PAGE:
We all have turning points in our lives where everything changes in an instant. Sometimes these moments are happy milestones, like graduation day or the birth of a child. Other times, these moments are harrowing, such as the sudden need for lifesaving care.
Through the decades, Phoenix Children’s has supported children and families through critical moments with state-of-the-art medical care and the compassion of our dedicated team. Here, we share these life-changing experiences of our patients and team members throughout the decades—because moments count.
Finding purpose in healing
In 1992, 7-year-old Brian Bogert was standing next to his mom’s car in a store parking lot when the course of his life changed in a matter of seconds. A truck pulled up to park, but when the driver got out, the vehicle began rolling. A passenger still in the vehicle jumped into action. But instead of hitting the brake, the passenger accidentally floored the gas pedal.
“The truck went up and over the tree in the median, hit our car, knocked me over, ran over me diagonally—tearing my spleen—and left tire tracks on my stomach,” he says. “And then it continued on to sever my left arm.” A nurse who was exiting the store saw what had happened and immediately got his arm on ice.
Phoenix Children’s reattached Bogert’s arm in a 10-hour surgery. He underwent more than 20 reconstructive procedures in the ensuing years. As he visited Phoenix Children’s, he formed bonds with the staff. “I had an incredible nurse who used to bring me homemade spaghetti,” he says.
Bogert eventually regained much of the function in his left arm. Today, as a human behavior coach and entrepreneur, he draws on the power of his story to connect others to the healing potential within their own lives. His advice for others going through difficult recoveries? Healing mentally and emotionally is just as important as healing physically. “If you don’t feel, you won’t heal,” he says.
Today, Bogert’s journey has come full circle: His two young children are Phoenix Children’s patients. His wife, Ashley, says, “I know both of our children think it is pretty awesome to be treated at the facility that saved Daddy’s arm!”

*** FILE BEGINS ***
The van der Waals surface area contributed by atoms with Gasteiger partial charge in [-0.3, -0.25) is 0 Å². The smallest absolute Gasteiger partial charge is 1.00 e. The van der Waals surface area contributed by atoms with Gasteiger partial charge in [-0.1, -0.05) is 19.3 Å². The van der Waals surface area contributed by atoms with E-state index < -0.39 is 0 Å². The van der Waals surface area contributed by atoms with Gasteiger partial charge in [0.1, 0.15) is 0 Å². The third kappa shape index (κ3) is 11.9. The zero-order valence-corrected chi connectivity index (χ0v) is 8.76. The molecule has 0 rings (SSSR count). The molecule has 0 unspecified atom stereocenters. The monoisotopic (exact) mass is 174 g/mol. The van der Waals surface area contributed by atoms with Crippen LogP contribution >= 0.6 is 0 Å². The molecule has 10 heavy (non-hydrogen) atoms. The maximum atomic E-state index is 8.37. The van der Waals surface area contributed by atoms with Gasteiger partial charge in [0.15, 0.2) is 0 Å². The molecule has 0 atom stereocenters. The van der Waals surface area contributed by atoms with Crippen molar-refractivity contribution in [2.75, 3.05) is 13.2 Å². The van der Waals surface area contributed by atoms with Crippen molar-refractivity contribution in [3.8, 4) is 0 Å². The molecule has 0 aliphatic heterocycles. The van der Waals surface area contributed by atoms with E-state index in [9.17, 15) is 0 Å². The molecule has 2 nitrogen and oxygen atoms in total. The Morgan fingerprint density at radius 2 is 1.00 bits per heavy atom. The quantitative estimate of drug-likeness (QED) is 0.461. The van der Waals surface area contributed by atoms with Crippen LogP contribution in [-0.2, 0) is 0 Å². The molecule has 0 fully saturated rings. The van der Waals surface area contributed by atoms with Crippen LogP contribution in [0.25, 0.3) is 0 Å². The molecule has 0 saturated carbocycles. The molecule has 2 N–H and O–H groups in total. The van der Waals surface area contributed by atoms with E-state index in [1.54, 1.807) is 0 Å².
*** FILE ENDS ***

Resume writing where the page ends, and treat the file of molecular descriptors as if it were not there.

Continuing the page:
Hope, not heartbreak
In 2022, Brie and Eric’s 1-year-old son, Nolan (aka “Noly Poly”), was diagnosed with Wilms tumor, a rare form of kidney cancer that’s most often seen in young children. In a moment, everything changed. “My sister told me, ‘Welcome to the worst club with the best people,’” says Brie.
Nolan would undergo surgery at Phoenix Children’s to remove the 2.5-pound tumor that consumed his 19-pound body. Six months of chemotherapy followed.
The day after his surgery, Brie wrote: “I don’t want to ever forget the sheer rawness of yesterday, the way the room was spinning when they went over the surgery risks, what it felt like to hug and kiss my baby goodbye.”
Nolan’s treatment required additional surgeries, blood and platelet transfusions, dialysis and more. Brie credits the Spiritual Care team at Phoenix Children’s with helping their family manage the complex emotions they experienced. “They are probably one of the most underutilized resources in the hospital,” she says.
Brie and her family leaned on Phoenix Children's Spiritual Care team while Nolan underwent cancer treatment. The team, which is 100% funded by philanthropy, made 6,000 patient visits in 2022.
In October 2022, Nolan rang the bell that signifies the end of chemo, and Brie says what her sister told her on the day Nolan was diagnosed turned out to be true. “Our care team are really some of the best people we have ever known,” Brie says. “This isn’t just a story about Noly. It’s a story about every person who was part of a thousand little miracles that meant life for our child. Some people might think cancer is just a story of heartbreak, but it’s actually a story of so much hope.”
A lifetime together
This year, nurse Jennifer Crain and Phoenix Children’s celebrate their 40th birthdays. Crain recently accepted the position of director of clinical ambulatory services, and she’s also the practice manager for the endocrinology department. But her story with Phoenix Children’s begins shortly after she and the hospital were born in 1983.